"All of our advertisers are under the understanding that everything has to be nutrition, education or health and wellness based. Anything outside of those parameters won't be allowed within the school," company spokesman Paul Miller told FoxNews.com.
For that reason, Miller said, calling students a "captive audience" isn't always a bad thing.
"They are a captive audience, they're there to learn, they're there to be educated and I think with the messages we're bringing to the school it's just an added benefit for these kids to be aware of what's going on," he said.
Miller said parents in the districts he's met overwhelmingly support the idea.
At least one mother responding to Campaign for a Commercial-Free Childhood's blog on the issue did, too.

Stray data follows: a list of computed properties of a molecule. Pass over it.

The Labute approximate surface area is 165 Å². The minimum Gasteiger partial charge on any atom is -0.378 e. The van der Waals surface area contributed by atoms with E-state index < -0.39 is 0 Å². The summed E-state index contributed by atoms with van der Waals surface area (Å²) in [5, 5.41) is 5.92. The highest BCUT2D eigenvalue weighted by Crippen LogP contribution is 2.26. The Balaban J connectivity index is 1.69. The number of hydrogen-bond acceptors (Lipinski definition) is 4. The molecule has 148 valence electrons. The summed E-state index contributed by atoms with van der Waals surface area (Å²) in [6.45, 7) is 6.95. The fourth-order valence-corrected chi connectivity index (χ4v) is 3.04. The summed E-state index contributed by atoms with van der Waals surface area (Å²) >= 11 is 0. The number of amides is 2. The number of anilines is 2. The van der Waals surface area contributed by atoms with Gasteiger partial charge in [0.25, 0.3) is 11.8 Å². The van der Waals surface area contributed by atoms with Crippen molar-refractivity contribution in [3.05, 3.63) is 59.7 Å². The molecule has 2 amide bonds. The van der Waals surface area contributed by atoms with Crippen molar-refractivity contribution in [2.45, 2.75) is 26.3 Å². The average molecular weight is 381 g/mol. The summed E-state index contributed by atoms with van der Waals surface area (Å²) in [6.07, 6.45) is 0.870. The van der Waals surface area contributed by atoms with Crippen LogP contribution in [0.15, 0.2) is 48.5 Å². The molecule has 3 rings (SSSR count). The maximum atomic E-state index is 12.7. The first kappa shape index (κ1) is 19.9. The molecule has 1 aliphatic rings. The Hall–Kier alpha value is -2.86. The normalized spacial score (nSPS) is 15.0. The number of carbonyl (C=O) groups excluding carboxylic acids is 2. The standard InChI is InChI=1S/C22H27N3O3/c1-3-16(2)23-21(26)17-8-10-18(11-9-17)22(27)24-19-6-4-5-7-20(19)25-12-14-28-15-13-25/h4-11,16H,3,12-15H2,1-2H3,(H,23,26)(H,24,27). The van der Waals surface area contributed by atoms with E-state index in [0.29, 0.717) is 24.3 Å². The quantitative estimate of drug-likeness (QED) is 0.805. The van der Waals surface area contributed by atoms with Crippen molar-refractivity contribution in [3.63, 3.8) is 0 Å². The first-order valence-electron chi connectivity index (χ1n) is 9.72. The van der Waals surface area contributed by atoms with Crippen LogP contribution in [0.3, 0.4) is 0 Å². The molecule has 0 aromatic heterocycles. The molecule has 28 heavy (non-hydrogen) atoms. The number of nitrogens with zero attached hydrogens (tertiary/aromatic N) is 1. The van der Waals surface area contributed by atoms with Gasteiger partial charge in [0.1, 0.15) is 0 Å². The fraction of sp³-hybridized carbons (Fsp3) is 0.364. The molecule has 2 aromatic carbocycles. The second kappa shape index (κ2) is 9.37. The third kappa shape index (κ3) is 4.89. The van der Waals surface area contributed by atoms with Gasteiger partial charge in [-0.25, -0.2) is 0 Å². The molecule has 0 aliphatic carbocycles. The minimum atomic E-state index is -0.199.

Blogger "Jaded Scribe" said that instead of trying to squash children's exposure to advertisements, parents should make sure the ads aren't their only source of information.
"Teach your kids how to be intelligent with shopping, the importance of choosing products with a known good history of quality," she commented. "...Don't want your elementary school student getting 'text-message ads'? Don't give them a freaking cell phone!"
Lynn Setzer, spokeswoman for the Jefferson County school district in Colorado, adds that schools can maintain full control over what kind of ads they'll allow and where. Jefferson County, for example, decided to permit ads on its school buses, but only in an exclusive contract with a local bank, she said.